Social media has an amazing ability to help alert a large amount of people in a small amount of time when disaster hits. Mass shootings and natural disasters are on Twitter and Facebook within hours, sometimes ever minutes. However, social media has the desensitized us towards disaster, diminishing the disaster while raising the response.
The 2015 Paris terrorist attack was an absolute tragedy, this much is obvious. But the social media storm that came afterward had an ability to weaken the “sympathy” expressed through Facebook, Twitter, Instagram, Tumblr etc. etc.. The Facebook profile filter was seen on almost every newsfeed, where the faded colours of the French flag covered someone’s previous profile.
Suddenly, a good deed had been done. The person who changed their profile to the temporary filter allowed the secure Facebook user to feel good about themselves, they had, after all, “prayed for Paris”.
This filter did absolutely nothing for the people of Paris and France, but the act of “showing support” made social media users feel like that was enough, that’s all that needed to be done in order to help. Twitter was no better, the simple hashtag “#PrayForParis” took Twitter by storm, but in reality nothing had been done to support those who had been present at the terrorist attack.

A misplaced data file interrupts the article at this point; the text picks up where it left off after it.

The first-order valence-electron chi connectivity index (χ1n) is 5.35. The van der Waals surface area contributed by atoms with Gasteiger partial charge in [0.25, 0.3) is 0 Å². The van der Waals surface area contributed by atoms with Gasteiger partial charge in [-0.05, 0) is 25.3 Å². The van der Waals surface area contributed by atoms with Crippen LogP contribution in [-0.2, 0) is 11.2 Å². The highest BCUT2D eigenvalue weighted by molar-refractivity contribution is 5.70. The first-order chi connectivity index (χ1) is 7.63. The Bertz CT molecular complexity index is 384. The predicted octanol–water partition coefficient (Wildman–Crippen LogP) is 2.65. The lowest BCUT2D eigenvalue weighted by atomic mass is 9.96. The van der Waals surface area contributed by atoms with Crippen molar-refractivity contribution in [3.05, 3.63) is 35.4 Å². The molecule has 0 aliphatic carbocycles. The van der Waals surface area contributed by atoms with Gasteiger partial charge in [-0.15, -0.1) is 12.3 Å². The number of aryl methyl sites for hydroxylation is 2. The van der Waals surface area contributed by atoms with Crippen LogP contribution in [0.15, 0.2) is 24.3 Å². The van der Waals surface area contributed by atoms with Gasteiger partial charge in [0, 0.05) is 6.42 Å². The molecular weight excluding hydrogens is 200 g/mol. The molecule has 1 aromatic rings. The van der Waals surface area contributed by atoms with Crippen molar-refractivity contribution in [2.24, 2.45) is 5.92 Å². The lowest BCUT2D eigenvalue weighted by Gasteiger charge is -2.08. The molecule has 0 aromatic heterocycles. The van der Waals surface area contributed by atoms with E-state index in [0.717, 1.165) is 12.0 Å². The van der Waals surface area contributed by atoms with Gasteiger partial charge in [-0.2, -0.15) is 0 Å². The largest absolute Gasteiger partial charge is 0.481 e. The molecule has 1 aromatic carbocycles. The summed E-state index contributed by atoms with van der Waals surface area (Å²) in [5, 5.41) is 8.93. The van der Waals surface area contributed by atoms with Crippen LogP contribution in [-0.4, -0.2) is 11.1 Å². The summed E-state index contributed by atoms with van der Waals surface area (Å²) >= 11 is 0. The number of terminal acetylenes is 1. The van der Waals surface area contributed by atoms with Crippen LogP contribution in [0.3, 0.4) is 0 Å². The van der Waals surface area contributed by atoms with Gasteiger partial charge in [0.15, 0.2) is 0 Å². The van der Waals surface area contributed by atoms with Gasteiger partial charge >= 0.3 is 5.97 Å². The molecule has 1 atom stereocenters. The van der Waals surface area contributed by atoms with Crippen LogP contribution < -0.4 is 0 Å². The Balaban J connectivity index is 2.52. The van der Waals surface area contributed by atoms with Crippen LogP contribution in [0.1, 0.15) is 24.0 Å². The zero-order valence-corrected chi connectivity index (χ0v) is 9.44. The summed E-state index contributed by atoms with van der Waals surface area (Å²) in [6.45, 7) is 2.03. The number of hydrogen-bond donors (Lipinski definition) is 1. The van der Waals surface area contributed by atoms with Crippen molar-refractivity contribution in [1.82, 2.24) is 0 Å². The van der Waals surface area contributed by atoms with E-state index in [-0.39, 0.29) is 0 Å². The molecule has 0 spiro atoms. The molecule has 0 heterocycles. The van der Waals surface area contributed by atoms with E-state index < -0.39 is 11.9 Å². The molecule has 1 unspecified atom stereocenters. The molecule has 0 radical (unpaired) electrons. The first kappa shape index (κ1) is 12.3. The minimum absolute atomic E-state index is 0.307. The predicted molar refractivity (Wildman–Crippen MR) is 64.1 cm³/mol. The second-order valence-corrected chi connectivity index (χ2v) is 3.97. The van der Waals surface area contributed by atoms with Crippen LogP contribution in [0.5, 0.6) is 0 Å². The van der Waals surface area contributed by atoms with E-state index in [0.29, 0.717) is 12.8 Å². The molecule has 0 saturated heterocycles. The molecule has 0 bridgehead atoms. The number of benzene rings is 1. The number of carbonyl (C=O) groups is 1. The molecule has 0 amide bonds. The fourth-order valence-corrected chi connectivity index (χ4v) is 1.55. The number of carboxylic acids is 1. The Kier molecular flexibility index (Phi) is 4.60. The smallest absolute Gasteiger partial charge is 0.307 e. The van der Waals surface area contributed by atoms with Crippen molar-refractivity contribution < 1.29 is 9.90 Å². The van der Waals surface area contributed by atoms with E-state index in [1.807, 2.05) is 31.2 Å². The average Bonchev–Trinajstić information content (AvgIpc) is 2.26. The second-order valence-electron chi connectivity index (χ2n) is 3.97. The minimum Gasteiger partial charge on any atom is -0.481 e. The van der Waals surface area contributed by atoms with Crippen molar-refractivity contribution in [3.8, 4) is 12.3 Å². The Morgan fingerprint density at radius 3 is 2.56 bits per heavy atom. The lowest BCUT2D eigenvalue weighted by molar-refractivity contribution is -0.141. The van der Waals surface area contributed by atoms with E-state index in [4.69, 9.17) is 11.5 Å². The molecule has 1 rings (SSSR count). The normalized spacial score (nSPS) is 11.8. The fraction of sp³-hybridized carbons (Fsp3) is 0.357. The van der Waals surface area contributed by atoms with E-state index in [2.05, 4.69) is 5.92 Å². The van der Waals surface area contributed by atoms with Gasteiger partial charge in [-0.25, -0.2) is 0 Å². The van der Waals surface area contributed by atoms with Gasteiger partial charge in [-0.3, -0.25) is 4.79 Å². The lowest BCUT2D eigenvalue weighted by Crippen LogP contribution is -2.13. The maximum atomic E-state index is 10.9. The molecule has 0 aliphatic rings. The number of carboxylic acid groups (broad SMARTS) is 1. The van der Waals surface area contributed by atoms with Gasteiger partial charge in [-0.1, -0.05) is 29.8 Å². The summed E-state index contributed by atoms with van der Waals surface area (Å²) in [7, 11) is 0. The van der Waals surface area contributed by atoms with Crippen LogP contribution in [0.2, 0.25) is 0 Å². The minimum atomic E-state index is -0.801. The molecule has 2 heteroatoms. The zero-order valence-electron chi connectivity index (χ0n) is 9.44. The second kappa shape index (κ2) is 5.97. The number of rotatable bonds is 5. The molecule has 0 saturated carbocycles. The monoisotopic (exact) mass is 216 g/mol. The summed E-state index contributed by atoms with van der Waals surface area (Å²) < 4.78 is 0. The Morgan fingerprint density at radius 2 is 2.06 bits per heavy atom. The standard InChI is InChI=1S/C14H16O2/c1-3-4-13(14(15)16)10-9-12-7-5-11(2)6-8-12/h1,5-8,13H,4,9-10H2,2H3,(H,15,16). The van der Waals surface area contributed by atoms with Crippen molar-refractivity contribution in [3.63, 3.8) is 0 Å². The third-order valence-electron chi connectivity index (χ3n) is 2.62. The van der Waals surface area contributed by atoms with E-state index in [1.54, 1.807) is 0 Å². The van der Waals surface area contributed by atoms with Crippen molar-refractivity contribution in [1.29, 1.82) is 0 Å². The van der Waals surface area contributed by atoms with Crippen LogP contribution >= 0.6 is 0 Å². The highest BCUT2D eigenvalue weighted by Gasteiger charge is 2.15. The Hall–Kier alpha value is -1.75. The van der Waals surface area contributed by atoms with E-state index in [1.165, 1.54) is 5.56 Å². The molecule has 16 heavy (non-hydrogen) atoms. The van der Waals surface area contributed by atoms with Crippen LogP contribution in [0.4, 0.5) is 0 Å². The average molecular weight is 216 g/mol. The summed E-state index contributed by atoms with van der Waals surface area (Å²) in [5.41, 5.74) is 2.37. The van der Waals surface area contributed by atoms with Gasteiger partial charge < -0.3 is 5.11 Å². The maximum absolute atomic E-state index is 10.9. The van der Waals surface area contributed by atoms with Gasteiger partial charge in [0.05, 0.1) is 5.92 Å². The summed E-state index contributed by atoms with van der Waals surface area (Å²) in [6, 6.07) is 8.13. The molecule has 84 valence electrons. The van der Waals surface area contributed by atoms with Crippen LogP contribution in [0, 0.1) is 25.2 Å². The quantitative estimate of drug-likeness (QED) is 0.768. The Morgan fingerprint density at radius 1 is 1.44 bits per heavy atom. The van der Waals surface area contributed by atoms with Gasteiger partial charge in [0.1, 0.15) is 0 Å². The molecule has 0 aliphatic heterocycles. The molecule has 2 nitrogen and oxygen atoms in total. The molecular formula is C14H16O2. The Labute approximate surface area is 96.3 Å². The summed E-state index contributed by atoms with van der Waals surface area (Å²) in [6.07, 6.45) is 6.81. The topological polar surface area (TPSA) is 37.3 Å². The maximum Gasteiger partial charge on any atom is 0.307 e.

The same issue was found after the Orlando shooting. People added a rainbow flag to show their support for the LGBTQ+ community after a gay nightclub was attacked and many people were killed. I don’t know what percentage of people who added the filter also donated to programs like the Trevor Project, but my assumption would be that its not that large.
Social media is great for spreading information and addressing disaster, but if people begin to believe that a hashtag or profile filter is enough to make a difference, we aren’t going to get a lot done.